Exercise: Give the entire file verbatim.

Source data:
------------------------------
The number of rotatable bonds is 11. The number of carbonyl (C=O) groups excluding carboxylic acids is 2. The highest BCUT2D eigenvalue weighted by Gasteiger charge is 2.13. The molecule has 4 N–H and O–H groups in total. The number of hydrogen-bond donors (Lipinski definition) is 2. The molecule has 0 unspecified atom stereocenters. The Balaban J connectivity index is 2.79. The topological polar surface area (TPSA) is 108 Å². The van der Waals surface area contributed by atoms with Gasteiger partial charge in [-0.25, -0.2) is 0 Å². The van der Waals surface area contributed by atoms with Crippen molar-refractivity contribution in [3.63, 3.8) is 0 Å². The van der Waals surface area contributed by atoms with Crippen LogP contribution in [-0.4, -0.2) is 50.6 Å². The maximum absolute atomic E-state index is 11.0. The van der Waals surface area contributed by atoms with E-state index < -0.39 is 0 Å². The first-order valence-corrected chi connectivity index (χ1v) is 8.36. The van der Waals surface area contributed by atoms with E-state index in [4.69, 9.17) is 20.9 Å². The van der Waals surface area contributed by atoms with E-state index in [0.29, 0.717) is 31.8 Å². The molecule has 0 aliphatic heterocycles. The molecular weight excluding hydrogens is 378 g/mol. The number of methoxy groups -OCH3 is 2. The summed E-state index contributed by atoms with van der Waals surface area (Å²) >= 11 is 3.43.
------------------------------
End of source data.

The number of rotatable bonds is 11. The number of carbonyl (C=O) groups excluding carboxylic acids is 2. The highest BCUT2D eigenvalue weighted by Gasteiger charge is 2.13. The molecule has 4 N–H and O–H groups in total. The number of hydrogen-bond donors (Lipinski definition) is 2. The molecule has 0 unspecified atom stereocenters. The Balaban J connectivity index is 2.79. The topological polar surface area (TPSA) is 108 Å². The van der Waals surface area contributed by atoms with Gasteiger partial charge in [-0.25, -0.2) is 0 Å². The van der Waals surface area contributed by atoms with Crippen molar-refractivity contribution in [3.63, 3.8) is 0 Å². The van der Waals surface area contributed by atoms with Crippen LogP contribution in [-0.4, -0.2) is 50.6 Å². The maximum absolute atomic E-state index is 11.0. The van der Waals surface area contributed by atoms with E-state index < -0.39 is 0 Å². The first-order valence-corrected chi connectivity index (χ1v) is 8.36. The van der Waals surface area contributed by atoms with E-state index in [4.69, 9.17) is 20.9 Å². The van der Waals surface area contributed by atoms with E-state index in [0.29, 0.717) is 31.8 Å². The molecule has 0 aliphatic heterocycles. The molecular weight excluding hydrogens is 378 g/mol. The number of methoxy groups -OCH3 is 2. The summed E-state index contributed by atoms with van der Waals surface area (Å²) >= 11 is 3.43.